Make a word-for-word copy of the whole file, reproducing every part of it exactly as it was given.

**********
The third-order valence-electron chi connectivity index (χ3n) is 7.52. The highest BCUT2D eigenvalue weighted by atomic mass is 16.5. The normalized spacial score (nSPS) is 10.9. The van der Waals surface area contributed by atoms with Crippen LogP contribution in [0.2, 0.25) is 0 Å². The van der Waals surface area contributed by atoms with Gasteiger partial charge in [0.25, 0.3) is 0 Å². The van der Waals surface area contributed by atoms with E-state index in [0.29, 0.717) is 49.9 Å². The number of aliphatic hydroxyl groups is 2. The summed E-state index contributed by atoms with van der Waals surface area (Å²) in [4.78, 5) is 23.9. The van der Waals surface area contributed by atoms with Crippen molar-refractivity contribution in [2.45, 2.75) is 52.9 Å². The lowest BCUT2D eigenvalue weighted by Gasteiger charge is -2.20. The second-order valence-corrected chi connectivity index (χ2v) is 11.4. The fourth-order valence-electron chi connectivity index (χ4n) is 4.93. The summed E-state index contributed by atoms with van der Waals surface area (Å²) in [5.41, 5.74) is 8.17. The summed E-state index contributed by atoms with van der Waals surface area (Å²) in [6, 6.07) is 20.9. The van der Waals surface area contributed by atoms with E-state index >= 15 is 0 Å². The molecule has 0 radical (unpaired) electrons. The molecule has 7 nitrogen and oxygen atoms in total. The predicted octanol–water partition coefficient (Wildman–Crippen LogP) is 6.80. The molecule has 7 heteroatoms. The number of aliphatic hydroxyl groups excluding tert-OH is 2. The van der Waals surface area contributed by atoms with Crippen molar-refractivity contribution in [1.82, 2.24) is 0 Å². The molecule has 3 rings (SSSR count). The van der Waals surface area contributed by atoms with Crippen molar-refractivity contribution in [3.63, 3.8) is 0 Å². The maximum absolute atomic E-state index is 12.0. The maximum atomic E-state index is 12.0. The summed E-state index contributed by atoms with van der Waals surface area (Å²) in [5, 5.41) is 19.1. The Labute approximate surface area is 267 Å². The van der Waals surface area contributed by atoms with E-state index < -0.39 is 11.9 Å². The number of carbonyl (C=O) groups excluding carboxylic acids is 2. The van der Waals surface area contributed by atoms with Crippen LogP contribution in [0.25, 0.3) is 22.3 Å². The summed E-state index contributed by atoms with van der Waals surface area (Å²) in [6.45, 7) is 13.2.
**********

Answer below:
The third-order valence-electron chi connectivity index (χ3n) is 7.52. The highest BCUT2D eigenvalue weighted by atomic mass is 16.5. The normalized spacial score (nSPS) is 10.9. The van der Waals surface area contributed by atoms with Crippen LogP contribution in [0.2, 0.25) is 0 Å². The van der Waals surface area contributed by atoms with Gasteiger partial charge in [0.25, 0.3) is 0 Å². The van der Waals surface area contributed by atoms with E-state index in [0.29, 0.717) is 49.9 Å². The number of aliphatic hydroxyl groups is 2. The summed E-state index contributed by atoms with van der Waals surface area (Å²) in [4.78, 5) is 23.9. The van der Waals surface area contributed by atoms with Crippen molar-refractivity contribution in [2.45, 2.75) is 52.9 Å². The lowest BCUT2D eigenvalue weighted by Gasteiger charge is -2.20. The second-order valence-corrected chi connectivity index (χ2v) is 11.4. The fourth-order valence-electron chi connectivity index (χ4n) is 4.93. The summed E-state index contributed by atoms with van der Waals surface area (Å²) in [5.41, 5.74) is 8.17. The summed E-state index contributed by atoms with van der Waals surface area (Å²) in [6, 6.07) is 20.9. The van der Waals surface area contributed by atoms with E-state index >= 15 is 0 Å². The molecule has 0 radical (unpaired) electrons. The molecule has 7 nitrogen and oxygen atoms in total. The predicted octanol–water partition coefficient (Wildman–Crippen LogP) is 6.80. The molecule has 7 heteroatoms. The number of aliphatic hydroxyl groups excluding tert-OH is 2. The van der Waals surface area contributed by atoms with Crippen molar-refractivity contribution in [1.82, 2.24) is 0 Å². The molecule has 3 rings (SSSR count). The van der Waals surface area contributed by atoms with Crippen molar-refractivity contribution in [3.63, 3.8) is 0 Å². The maximum absolute atomic E-state index is 12.0. The maximum atomic E-state index is 12.0. The summed E-state index contributed by atoms with van der Waals surface area (Å²) in [5, 5.41) is 19.1. The Labute approximate surface area is 267 Å². The van der Waals surface area contributed by atoms with E-state index < -0.39 is 11.9 Å². The number of carbonyl (C=O) groups excluding carboxylic acids is 2. The van der Waals surface area contributed by atoms with Crippen LogP contribution in [0.25, 0.3) is 22.3 Å². The summed E-state index contributed by atoms with van der Waals surface area (Å²) in [6.45, 7) is 13.2.